Please use this identifier to cite or link to this item: http://hdl.handle.net/1893/7232

Appears in Collections:Biological and Environmental Sciences Journal Articles
Peer Review Status: Refereed
Title: Assessing the efficacy of artificial domiciles for bumblebees
Authors: Lye, Gillian
Park, Kirsty
Holland, John
Goulson, Dave
Contact Email: dave.goulson@stir.ac.uk
Keywords: Bombus
Conservation
Nesting ecology
Management strategies
Crop pollination
Commercial nest box
Issue Date: Jul-2011
Publisher: Elsevier
Citation: Lye G, Park K, Holland J & Goulson D (2011) Assessing the efficacy of artificial domiciles for bumblebees, Journal for Nature Conservation, 19 (3), pp. 154-160.
Abstract: Bumblebees have suffered declines as a result of reduction in habitat availability associated with agricultural intensification. Although several conservation strategies for bumblebees address forage availability, other aspects of bumblebee ecology are often ignored. Availability of sufficient nest sites is a key requirement of bumblebee populations and since nesting habitat is likely to have become reduced on intensively farmed land, lower nest site availability may contribute to bumblebee declines. The use of artificial domiciles for bumblebees has been proposed as a potentially useful tool for conservation and for improving pollination services for crops, providing a method of boosting nest site availability where it is otherwise limiting. Here, six different artificial domiciles for bumblebees are trialled in different habitats in southern England and central Scotland. Of these, only one domicile design at one particular site achieved reasonable uptake rates, whilst all other combinations of domicile and site achieved low success. Overall, only 23 of 736 domiciles deployed were occupied by bumblebees (3.1%). Based on current knowledge, attempts to use domiciles for conservation or research in the UK are likely to be ineffective. Commercially available domiciles for bumblebees performed poorly in these trials and the implications of these findings for manufacturers are discussed.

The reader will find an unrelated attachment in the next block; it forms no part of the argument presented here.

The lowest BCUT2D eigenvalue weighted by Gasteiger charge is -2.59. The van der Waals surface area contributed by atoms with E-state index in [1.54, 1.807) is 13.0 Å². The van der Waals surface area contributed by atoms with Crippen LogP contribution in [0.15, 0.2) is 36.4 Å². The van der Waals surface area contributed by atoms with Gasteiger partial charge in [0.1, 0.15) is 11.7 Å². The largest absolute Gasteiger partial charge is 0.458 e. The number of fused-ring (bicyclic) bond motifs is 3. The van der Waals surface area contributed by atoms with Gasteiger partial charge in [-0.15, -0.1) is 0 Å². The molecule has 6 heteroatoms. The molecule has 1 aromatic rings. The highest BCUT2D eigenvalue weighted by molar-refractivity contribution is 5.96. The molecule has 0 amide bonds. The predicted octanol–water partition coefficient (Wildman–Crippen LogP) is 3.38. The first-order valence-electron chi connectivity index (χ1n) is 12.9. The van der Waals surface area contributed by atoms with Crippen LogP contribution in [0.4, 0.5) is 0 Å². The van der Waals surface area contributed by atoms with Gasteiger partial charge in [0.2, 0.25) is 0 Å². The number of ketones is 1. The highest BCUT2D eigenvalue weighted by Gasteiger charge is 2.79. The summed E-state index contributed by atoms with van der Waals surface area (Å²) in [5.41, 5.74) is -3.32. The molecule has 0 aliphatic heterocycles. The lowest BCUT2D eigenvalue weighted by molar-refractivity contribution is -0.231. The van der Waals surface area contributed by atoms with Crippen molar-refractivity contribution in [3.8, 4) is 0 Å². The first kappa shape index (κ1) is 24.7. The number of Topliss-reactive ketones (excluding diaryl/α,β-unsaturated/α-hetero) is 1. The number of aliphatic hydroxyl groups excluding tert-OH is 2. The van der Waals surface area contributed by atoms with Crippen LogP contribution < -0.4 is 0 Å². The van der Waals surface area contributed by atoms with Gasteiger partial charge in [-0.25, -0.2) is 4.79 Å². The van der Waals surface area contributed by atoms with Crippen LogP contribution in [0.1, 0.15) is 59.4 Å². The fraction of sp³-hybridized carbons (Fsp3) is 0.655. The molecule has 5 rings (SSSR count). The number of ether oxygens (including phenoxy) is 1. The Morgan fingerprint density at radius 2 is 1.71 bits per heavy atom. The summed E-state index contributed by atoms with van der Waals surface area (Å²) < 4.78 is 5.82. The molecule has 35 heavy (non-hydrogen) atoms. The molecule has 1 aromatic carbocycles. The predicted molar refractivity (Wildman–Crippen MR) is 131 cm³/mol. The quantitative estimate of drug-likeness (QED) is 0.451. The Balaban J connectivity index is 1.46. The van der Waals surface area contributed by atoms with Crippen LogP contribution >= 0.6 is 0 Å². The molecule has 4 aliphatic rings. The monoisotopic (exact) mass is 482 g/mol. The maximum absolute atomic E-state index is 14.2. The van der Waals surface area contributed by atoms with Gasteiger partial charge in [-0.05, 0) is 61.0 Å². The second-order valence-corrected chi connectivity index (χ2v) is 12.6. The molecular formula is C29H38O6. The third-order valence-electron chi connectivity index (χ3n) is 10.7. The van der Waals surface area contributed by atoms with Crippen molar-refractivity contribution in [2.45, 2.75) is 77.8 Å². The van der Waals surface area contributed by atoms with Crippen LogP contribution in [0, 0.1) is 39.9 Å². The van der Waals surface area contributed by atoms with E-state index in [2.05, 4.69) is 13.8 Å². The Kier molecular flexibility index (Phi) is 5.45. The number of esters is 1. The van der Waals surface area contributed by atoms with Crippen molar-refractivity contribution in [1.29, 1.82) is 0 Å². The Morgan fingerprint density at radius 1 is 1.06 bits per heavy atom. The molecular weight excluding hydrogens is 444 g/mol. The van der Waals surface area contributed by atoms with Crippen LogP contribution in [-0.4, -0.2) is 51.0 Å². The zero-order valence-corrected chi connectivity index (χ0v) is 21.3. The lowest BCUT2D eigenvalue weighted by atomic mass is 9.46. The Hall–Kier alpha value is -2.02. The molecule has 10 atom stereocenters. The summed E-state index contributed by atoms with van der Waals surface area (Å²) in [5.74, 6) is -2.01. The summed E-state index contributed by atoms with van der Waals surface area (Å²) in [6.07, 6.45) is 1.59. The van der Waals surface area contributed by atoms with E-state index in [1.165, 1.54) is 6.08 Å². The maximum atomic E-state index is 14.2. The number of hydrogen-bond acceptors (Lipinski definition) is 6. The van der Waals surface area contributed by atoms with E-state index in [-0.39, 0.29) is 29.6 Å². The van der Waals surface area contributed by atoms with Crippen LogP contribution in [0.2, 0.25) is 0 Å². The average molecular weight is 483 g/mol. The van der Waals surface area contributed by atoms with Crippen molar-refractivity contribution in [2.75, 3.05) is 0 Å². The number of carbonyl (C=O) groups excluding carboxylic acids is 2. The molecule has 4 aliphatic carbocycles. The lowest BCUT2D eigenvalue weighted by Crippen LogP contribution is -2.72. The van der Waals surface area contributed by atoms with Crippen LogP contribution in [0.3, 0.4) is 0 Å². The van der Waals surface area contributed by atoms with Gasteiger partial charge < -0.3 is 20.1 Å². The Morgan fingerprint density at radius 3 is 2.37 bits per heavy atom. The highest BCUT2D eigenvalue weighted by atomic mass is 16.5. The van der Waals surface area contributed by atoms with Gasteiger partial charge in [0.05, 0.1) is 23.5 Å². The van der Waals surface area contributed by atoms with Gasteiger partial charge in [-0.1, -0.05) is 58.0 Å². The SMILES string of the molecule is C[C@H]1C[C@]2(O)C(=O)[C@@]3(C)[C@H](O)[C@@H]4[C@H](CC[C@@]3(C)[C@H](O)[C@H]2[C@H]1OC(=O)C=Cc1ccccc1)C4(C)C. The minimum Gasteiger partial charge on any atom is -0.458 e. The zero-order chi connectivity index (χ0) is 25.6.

Type: Journal Article
URI: http://hdl.handle.net/1893/7232
DOI Link: http://dx.doi.org/10.1016/j.jnc.2010.11.001
Rights: The publisher does not allow this work to be made publicly available in this Repository. Please use the Request a Copy feature at the foot of the Repository record to request a copy directly from the author. You can only request a copy if you wish to use this work for your own research or private study.
Affiliation: Biological and Environmental Sciences
Biological and Environmental Sciences
The Game and Wildlife Conservation Trust
Biological and Environmental Sciences

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